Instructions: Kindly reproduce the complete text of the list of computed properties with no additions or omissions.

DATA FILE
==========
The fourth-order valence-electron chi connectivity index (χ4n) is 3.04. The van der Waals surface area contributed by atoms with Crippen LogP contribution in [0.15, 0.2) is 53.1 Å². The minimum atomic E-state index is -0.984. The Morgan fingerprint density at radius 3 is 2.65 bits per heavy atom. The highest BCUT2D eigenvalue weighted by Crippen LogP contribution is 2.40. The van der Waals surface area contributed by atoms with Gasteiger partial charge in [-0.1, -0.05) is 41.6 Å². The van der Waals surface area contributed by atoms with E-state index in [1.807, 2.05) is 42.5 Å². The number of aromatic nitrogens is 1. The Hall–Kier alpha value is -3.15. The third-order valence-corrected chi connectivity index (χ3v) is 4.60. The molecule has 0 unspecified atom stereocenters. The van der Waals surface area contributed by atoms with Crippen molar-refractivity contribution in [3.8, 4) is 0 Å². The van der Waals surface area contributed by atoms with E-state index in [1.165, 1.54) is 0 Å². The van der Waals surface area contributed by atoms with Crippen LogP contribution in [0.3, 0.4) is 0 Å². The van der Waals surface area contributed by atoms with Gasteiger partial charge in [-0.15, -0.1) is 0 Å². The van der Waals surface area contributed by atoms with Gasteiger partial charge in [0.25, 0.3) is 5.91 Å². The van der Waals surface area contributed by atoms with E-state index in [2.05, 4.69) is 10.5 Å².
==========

The fourth-order valence-electron chi connectivity index (χ4n) is 3.04. The van der Waals surface area contributed by atoms with Crippen LogP contribution in [0.15, 0.2) is 53.1 Å². The minimum atomic E-state index is -0.984. The Morgan fingerprint density at radius 3 is 2.65 bits per heavy atom. The highest BCUT2D eigenvalue weighted by Crippen LogP contribution is 2.40. The van der Waals surface area contributed by atoms with Gasteiger partial charge in [-0.1, -0.05) is 41.6 Å². The van der Waals surface area contributed by atoms with E-state index in [1.807, 2.05) is 42.5 Å². The number of aromatic nitrogens is 1. The Hall–Kier alpha value is -3.15. The third-order valence-corrected chi connectivity index (χ3v) is 4.60. The molecule has 0 unspecified atom stereocenters. The van der Waals surface area contributed by atoms with Crippen molar-refractivity contribution in [3.8, 4) is 0 Å². The van der Waals surface area contributed by atoms with E-state index in [1.165, 1.54) is 0 Å². The van der Waals surface area contributed by atoms with Crippen LogP contribution in [0.3, 0.4) is 0 Å². The van der Waals surface area contributed by atoms with Gasteiger partial charge in [-0.15, -0.1) is 0 Å². The van der Waals surface area contributed by atoms with Gasteiger partial charge in [0.25, 0.3) is 5.91 Å². The van der Waals surface area contributed by atoms with E-state index in [2.05, 4.69) is 10.5 Å².